In the case of PEI, I would have been able to agree with a declaration of a minority PC government -- being the most likely -- had the rationale been not that the PCs had the most seats but that it was most likely becuase the other parties would not want to risk an election, the positions of all parties are not very polarized, the campaign was collegial, the Liberals needed a new leader, the Greens supported consensus and the PCs were so close that they would not want to support the Liberals with half the seats of the PCs if they had to support anyone, and the Greens would probably prefer to be opposition pressing the parties on their priorities. Finally that a case by case minority is more likely than a coalition.

There is another possibility here. The Greens could enter government on one condition that I could see: All three parties agree to govern for a period of time. While almost unheard of except in an emergency, this would allow the Greens to participate without choosing a partner. If I were the greens, I would present to the Conservatives three choices:

1) support case by case

2) that the PCs govern with the Liberals and the Greens sit opposite

3) A consensus government of all three parties for a term or as long as it lasts, with the Conservative leader being premier since they had the greatest number of seats and votes

Choosing either the PCs or Liberals to dance with is something I think the Greens should not do.

The present tone coming from the Liberals and the Conservatives along with the Greens makes me think this is a possibility they could consider. they also want to show a different type of government and all three parties have said they want a new way of governing

On the other hand the Conservatives are almost there and could decide simply to govern case by case. The Liberals and Conservatives would be stupid, in my view, to support each other for the same reasons that the Greens would probably not want to support either one -- alone. I think the Conservatives would be correct thinking that neither would want to take them down.

 

NorthReport

Apr 23 Election

PCs - 12

Grns - 8

Libs - 6

Total 26 seats so far

Now from which Party will the Speaker be coming from? 

And which Party is favoured to win District 9 by-election?

 

 

 

 

Unionist

Sean in Ottawa wrote:

The last governing party does have right to meet the house first. Often they give this up and conceed but they do not have to just becuase they have fewer seats. Otherwise you are correct.

I'm no expert, so please help me with some questions:

1. The election is over, the governing party gets whacked. They have a right to meet the assembly. Do they have a right to continue to govern (premier, cabinet, etc.) until they are defeated in a confidence vote?

2. The election is over, the governing party (A) gets whacked - and another party (B) wins a majority of the seats. Does party A still have a right to govern until they're defeated in a confidence vote?

3. If the previous governing party concedes, and the premier and cabinet resign, then I understand that triggers the involvement of the L-G to ask someone else to try to form a government. What happens if they don't resign - and then are defeated in a confidence vote - but they keep on trucking regardless. What triggers the involvement of the L-G? Another party leader approaches and says, "Hey, party A is still governing against the will of assembly!"? I imagine that would be the scenario, but I'm just not familiar with the unwritten rules or if there are historical precedents.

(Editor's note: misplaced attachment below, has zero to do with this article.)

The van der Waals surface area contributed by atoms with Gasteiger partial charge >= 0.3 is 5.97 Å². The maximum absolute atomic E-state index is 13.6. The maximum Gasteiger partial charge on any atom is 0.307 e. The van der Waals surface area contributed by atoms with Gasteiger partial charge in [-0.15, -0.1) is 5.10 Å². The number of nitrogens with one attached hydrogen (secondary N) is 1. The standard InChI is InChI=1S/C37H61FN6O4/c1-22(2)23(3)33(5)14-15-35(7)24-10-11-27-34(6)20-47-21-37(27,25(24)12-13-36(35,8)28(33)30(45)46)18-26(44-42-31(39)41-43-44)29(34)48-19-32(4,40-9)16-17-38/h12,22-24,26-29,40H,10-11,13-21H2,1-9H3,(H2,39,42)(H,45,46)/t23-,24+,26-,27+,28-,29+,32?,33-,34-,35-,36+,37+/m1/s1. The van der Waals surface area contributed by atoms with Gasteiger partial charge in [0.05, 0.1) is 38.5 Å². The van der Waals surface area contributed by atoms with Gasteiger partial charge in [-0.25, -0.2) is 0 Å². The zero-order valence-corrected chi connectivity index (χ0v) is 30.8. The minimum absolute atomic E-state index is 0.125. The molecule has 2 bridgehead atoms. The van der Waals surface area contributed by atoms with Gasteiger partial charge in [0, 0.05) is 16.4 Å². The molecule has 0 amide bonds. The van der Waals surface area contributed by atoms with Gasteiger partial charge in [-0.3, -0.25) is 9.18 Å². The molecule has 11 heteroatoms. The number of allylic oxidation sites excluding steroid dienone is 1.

Sorry if this is thread drift, but I really didn't like Tom Parkin's stupid semantic criticism of a CBC prediction that everyone in the world understood, except apparently him.

Sean in Ottawa

Unionist wrote:

Sean in Ottawa wrote:

The last governing party does have right to meet the house first. Often they give this up and conceed but they do not have to just becuase they have fewer seats. Otherwise you are correct.

I'm no expert, so please help me with some questions:

1. The election is over, the governing party gets whacked. They have a right to meet the assembly. Do they have a right to continue to govern (premier, cabinet, etc.) until they are defeated in a confidence vote?

2. The election is over, the governing party (A) gets whacked - and another party (B) wins a majority of the seats. Does party A still have a right to govern until they're defeated in a confidence vote?

3. If the previous governing party concedes, and the premier and cabinet resign, then I understand that triggers the involvement of the L-G to ask someone else to try to form a government. What happens if they don't resign - and then are defeated in a confidence vote - but they keep on trucking regardless. What triggers the involvement of the L-G? Another party leader approaches and says, "Hey, party A is still governing against the will of assembly!"? I imagine that would be the scenario, but I'm just not familiar with the unwritten rules or if there are historical precedents.

Sorry if this is thread drift, but I really didn't like Tom Parkin's stupid semantic criticism of a CBC prediction that everyone in the world understood, except apparently him.

1) Yes --- and in this case could have offered a government where the Greens led them given that they were lower in seats. Still they could have used the right to meet first to advance a coalition where they were a junior partner. In this case it actually looked like they all might want to come together in some kind of majority. this was the most collegial election and group of speechs I have ever seen.

2) Yes -- but they never do it becuase it would not last and only alienate the voters. This is the real purpose of concession speeches. when you have no chance and there is a majority it is taken for granted but if somene wanted to be a jerk and get pulled down there is a good argument they can. they would likely get no seats in the next eleciton and lose their leadership prior to that but yes.